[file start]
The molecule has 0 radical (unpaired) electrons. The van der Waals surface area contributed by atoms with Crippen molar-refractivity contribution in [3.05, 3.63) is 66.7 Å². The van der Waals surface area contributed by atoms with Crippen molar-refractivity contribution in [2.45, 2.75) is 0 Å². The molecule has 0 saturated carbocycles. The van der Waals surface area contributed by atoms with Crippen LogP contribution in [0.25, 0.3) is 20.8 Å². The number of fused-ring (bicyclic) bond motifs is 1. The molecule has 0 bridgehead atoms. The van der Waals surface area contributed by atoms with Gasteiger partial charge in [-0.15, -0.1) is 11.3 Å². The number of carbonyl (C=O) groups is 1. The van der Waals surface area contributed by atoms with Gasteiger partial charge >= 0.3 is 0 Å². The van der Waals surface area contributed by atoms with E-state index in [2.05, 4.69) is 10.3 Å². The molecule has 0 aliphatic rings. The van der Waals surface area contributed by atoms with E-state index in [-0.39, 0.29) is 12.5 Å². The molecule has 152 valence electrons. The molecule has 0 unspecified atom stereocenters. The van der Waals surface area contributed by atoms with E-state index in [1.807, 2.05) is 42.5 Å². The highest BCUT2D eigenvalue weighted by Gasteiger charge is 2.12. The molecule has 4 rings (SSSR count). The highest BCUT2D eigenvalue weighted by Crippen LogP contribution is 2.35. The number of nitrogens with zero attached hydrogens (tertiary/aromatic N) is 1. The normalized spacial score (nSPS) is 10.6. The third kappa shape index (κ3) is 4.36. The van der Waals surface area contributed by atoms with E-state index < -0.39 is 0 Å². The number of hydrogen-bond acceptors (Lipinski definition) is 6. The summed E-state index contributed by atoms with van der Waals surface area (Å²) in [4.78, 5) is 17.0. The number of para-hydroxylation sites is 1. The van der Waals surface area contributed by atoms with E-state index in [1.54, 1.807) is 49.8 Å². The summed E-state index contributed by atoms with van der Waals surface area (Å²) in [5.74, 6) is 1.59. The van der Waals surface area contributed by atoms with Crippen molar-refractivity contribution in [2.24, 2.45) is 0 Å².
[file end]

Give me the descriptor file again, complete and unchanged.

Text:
The molecule has 0 radical (unpaired) electrons. The van der Waals surface area contributed by atoms with Crippen molar-refractivity contribution in [3.05, 3.63) is 66.7 Å². The van der Waals surface area contributed by atoms with Crippen molar-refractivity contribution in [2.45, 2.75) is 0 Å². The molecule has 0 saturated carbocycles. The van der Waals surface area contributed by atoms with Crippen LogP contribution in [0.25, 0.3) is 20.8 Å². The number of fused-ring (bicyclic) bond motifs is 1. The molecule has 0 bridgehead atoms. The van der Waals surface area contributed by atoms with Gasteiger partial charge in [-0.15, -0.1) is 11.3 Å². The number of carbonyl (C=O) groups is 1. The van der Waals surface area contributed by atoms with Gasteiger partial charge >= 0.3 is 0 Å². The van der Waals surface area contributed by atoms with E-state index in [2.05, 4.69) is 10.3 Å². The molecule has 0 aliphatic rings. The van der Waals surface area contributed by atoms with E-state index in [-0.39, 0.29) is 12.5 Å². The molecule has 152 valence electrons. The molecule has 0 unspecified atom stereocenters. The van der Waals surface area contributed by atoms with E-state index in [1.807, 2.05) is 42.5 Å². The highest BCUT2D eigenvalue weighted by Gasteiger charge is 2.12. The molecule has 4 rings (SSSR count). The highest BCUT2D eigenvalue weighted by Crippen LogP contribution is 2.35. The number of nitrogens with zero attached hydrogens (tertiary/aromatic N) is 1. The normalized spacial score (nSPS) is 10.6. The third kappa shape index (κ3) is 4.36. The van der Waals surface area contributed by atoms with E-state index < -0.39 is 0 Å². The number of hydrogen-bond acceptors (Lipinski definition) is 6. The summed E-state index contributed by atoms with van der Waals surface area (Å²) in [4.78, 5) is 17.0. The number of para-hydroxylation sites is 1. The van der Waals surface area contributed by atoms with E-state index in [1.54, 1.807) is 49.8 Å². The summed E-state index contributed by atoms with van der Waals surface area (Å²) in [5.74, 6) is 1.59. The van der Waals surface area contributed by atoms with Crippen molar-refractivity contribution in [2.24, 2.45) is 0 Å².